Summer 2024

Jaccob Slavin aims to help Hurricanes win Stanley Cup as he plays 'for His glory'

Jaccob Slavin and the Carolina Hurricanes are no strangers to the NHL playoffs, having been there each of the past four seasons. Yet, they’ve advanced as far as the Eastern Conference Finals only once, in 2019.

Three games into the 2022-23 regular season (all wins), the Hurricanes are no longer simply “happy to be there.” They have their sights set on bringing the Stanley Cup back to Raleigh, North Carolina. The 28-year-old Slavin, an eight-year veteran leader and Carolina’s alternate captain, believes he and his team have the pieces to do just that.

>> Subscribe to Sports Spectrum Magazine for more stories where sports and faith connect <<

“I’m super excited for this year, obviously,” Slavin said on a recent episode of the Sports Spectrum Podcast. “After last season, we had an ending that we felt was a little premature (a second-round exit) with the team that we had, so that was definitely a bummer, but this offseason has been great.”

Carolina stormed through much of the regular season a year ago, posting a 54-20-8 record, the most regular-season wins in the history of the franchise. But All-Star goaltender Frederik Andersen suffered an MCL tear and missed the playoffs, and the Hurricanes could not find their rhythm in the second round against the New York Rangers.

In an effort to avoid a repeat of last season, the Hurricanes made a number of offseason moves, including trading for 37-year-old defenseman and 2016-17 Norris Trophy winner Brent Burns in July. He had to approve the trade, which he did in pursuit of a Stanley Cup title.

“I’m coming to a team where winning and having a chance to win it all is really all that matters right now,” Burns told ESPN after the trade in July.

Slavin, a 2019-20 NHL All-Star and 2021’s Lady Byng Memorial Trophy winner, is coming off a career-high in points a year ago (42). He will be playing alongside Burns to fortify the Hurricanes’ defense and is excited for the pairing on the ice and what it could mean for Carolina’s Stanley Cup chances.

Yet Slavin is even more excited that Burns has joined him and his wife, Kylie, on their trips to church. Slavin talked extensively on the podcast about the platform God has given him as an NHL All-Star to spread the Gospel in his own locker room and in his community. It is his true purpose.

“Hockey is what I do; it’s not who I am,” Slavin said. “It’s an awesome job but I think the great part of it is just all the, for lack of a better word, connections that I’m able to make to be able to go and spread the Good News.”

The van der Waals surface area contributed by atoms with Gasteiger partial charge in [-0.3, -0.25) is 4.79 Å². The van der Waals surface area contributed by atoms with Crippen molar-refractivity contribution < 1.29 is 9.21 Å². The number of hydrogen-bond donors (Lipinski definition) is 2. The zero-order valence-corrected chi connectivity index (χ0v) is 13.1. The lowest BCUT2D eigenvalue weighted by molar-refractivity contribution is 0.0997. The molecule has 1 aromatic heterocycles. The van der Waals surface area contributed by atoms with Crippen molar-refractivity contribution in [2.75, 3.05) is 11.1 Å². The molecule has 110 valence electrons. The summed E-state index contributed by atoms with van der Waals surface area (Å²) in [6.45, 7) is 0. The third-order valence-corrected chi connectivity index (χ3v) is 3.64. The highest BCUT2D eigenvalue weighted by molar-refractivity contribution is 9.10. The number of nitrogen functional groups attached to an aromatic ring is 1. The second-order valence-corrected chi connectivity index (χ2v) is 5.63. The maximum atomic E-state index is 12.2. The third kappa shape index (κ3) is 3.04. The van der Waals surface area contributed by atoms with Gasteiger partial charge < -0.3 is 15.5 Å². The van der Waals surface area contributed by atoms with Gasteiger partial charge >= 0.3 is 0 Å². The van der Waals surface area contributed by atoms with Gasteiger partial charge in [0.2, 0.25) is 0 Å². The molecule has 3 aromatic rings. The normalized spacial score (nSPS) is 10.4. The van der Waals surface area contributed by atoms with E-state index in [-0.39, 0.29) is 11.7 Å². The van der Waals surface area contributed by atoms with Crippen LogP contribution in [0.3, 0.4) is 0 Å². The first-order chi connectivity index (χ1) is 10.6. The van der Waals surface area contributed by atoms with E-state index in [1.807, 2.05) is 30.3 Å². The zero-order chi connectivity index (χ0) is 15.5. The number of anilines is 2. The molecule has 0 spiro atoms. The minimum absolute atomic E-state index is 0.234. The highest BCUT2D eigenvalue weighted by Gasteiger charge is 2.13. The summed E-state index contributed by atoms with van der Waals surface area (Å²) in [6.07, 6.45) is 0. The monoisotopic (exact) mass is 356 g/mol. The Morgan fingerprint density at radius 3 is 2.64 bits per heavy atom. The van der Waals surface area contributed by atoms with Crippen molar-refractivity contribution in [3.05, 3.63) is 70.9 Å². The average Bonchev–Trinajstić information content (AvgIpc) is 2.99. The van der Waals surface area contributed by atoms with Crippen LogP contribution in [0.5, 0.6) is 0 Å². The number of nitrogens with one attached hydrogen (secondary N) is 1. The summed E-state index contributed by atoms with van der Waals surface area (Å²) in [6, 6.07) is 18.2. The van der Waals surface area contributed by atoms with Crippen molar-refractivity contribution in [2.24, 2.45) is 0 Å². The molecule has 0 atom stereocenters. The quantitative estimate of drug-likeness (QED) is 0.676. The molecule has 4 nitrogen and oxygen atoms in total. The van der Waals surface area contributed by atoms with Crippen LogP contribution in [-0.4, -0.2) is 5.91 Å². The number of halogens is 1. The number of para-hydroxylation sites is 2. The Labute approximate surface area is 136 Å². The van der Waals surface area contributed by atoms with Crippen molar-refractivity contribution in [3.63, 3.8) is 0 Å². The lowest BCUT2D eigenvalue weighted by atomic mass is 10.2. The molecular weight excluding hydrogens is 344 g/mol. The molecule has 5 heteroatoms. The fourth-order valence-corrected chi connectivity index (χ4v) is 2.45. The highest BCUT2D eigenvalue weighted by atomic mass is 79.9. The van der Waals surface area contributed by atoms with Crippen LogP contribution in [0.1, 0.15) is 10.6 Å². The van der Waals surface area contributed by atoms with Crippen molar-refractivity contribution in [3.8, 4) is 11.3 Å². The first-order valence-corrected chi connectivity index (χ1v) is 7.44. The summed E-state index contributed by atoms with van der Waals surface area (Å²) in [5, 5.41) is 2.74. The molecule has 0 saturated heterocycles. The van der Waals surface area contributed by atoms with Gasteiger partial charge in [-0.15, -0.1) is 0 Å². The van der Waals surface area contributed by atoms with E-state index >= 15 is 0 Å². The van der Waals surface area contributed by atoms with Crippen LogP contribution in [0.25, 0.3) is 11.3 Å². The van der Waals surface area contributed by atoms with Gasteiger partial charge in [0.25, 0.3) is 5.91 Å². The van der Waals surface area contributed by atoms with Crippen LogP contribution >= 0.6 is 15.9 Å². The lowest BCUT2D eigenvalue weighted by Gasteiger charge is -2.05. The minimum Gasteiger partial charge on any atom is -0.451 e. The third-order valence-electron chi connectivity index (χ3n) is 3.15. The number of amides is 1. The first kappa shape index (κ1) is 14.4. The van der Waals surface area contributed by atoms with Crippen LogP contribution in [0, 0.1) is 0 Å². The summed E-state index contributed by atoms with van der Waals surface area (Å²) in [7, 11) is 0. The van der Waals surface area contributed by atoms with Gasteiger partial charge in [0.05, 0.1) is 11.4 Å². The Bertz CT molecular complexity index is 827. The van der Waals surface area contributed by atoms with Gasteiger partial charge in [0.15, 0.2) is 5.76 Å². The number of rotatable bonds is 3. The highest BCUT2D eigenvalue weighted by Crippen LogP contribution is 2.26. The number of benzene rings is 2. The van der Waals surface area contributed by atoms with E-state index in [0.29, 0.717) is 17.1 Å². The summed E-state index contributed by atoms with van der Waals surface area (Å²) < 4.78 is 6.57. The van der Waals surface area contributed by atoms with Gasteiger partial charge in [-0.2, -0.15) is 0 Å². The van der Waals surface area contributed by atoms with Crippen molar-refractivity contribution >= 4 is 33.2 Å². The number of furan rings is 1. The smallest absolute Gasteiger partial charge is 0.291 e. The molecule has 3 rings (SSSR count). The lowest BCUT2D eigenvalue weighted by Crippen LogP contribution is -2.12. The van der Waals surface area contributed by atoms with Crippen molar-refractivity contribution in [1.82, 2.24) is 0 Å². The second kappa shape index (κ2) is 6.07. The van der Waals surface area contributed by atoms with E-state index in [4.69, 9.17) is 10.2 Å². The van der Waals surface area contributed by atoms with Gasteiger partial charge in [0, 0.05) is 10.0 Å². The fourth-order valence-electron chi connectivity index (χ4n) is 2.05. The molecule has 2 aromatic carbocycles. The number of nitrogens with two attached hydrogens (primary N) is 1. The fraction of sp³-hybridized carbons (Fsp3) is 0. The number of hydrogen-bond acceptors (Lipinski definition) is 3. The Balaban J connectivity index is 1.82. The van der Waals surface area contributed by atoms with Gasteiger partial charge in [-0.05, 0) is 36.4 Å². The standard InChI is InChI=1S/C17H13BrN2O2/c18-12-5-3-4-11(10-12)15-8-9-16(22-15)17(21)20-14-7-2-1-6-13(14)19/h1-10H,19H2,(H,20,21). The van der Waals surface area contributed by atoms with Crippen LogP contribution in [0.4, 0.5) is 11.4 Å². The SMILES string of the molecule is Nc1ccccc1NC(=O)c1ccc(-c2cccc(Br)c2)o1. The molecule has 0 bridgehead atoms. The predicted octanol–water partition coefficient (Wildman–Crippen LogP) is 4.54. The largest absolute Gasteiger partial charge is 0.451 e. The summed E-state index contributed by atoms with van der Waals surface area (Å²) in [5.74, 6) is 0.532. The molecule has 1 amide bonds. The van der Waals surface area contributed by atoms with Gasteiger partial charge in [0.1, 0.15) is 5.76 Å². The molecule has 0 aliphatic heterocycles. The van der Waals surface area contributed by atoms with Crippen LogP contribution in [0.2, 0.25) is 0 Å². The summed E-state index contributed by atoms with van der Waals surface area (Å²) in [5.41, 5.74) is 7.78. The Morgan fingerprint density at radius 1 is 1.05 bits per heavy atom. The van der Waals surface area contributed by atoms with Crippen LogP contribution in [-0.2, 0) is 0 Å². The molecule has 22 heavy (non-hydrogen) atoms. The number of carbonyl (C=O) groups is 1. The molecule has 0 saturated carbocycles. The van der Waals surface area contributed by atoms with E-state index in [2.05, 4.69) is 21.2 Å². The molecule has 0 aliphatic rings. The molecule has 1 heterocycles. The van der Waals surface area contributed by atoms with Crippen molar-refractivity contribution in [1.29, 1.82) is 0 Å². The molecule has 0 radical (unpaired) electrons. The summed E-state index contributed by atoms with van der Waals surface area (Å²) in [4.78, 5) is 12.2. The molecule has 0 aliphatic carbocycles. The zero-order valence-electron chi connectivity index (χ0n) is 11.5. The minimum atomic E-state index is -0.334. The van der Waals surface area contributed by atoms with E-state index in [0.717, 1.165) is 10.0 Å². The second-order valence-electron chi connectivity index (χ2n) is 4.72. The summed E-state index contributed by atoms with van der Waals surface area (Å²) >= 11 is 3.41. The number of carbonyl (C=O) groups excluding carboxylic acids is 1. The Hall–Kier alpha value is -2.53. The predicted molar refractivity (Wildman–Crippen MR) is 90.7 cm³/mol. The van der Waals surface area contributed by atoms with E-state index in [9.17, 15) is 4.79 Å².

The Bible verse that drives him to be bold in his evangelism and living out his faith, Slavin said, is Galatians 1:10: “Am I now trying to win the approval of human beings, or of God? Or am I trying to please people? If I were still trying to please people, I would not be a servant of Christ.”

“I think I always knew before I came into the league, like, ‘OK, this is where God has me and this is the platform He’s given me,'” Slavin said. “‘These are the abilities He’s given me, so I want to use those first and foremost for His glory.”’

Slavin, who along with Kylie sponsors children with Compassion International, mentions Galatians 1:10 and writes “All glory to God” in his Instagram and Twitter bios. He is even one of the players helping to organize a players-led Bible study over Zoom this season. The plan is for the group — formed from the ever-growing community of believers in the NHL — to meet twice a week to discuss Scripture and build each other up in faith.

The truth of who Christ is, what He’s done for him and how much God loves him hit Slavin in a new and more powerful way in the spring of 2019, when the Slavins adopted a newborn child, Emerson.


View this post on Instagram


A post shared by Jaccob Slavin (@jslavin74)

Jaccob and Kylie have since added a fourth member to their family, Charlie, born this summer.


View this post on Instagram


A post shared by Jaccob Slavin (@jslavin74)

“It’s unconditional love toward Emerson and unconditional love toward Charlie,” Slavin said on the podcast. “And then you think about how God loves us unconditionally, and that He sent Jesus to the cross to die for our sins and now we’re adopted as His sons and daughters. Then you throw in the aspect that God’s a holy and perfect God while we’re sinners loving another sinner, but He’s a holy God loving us and adopting us when He didn’t have to.”

The Hurricanes know they have a team that can win a Stanley Cup this season. It may be Slavin’s best opportunity yet in his eight seasons in Carolina, as he and many of the Hurricanes’ other stars are in their primes. Slavin also knows he has the freedom to work toward that career goal so vigorously every day because his ultimate acceptance in Christ can never be won or lost.

“I know God loves me, I know God’s approved of me, I know I’m His servant, so I can go out there in freedom to play the game with the abilities that He’s given me to play it,” Slavin said on the podcast. “I can go out there in confidence knowing that whether I suck or have the best game of my career, it doesn’t matter to Him.

“He wants my heart in the right spot and He wants me just to serve Him and to glorify Him.”

Carolina’s next matchup is Thursday at 9 p.m. ET against Edmonton, as the Hurricanes seek to begin a season 4-0 for the second consecutive season.

SS PODCAST: Hurricanes’ Jaccob Slavin on identity, hockey, fatherhood, adoption
Lady Byng winner Jaccob Slavin thankful to God: ‘It’s Christ living through me’
MAGAZINE: Carolina Hurricanes’ Jaccob Slavin Is Truly At Home
SS PODCAST: Blue Jackets defenseman Nick Blankenburg on following God’s plan
Vancouver Canucks goaltender Spencer Martin displays Christian faith on mask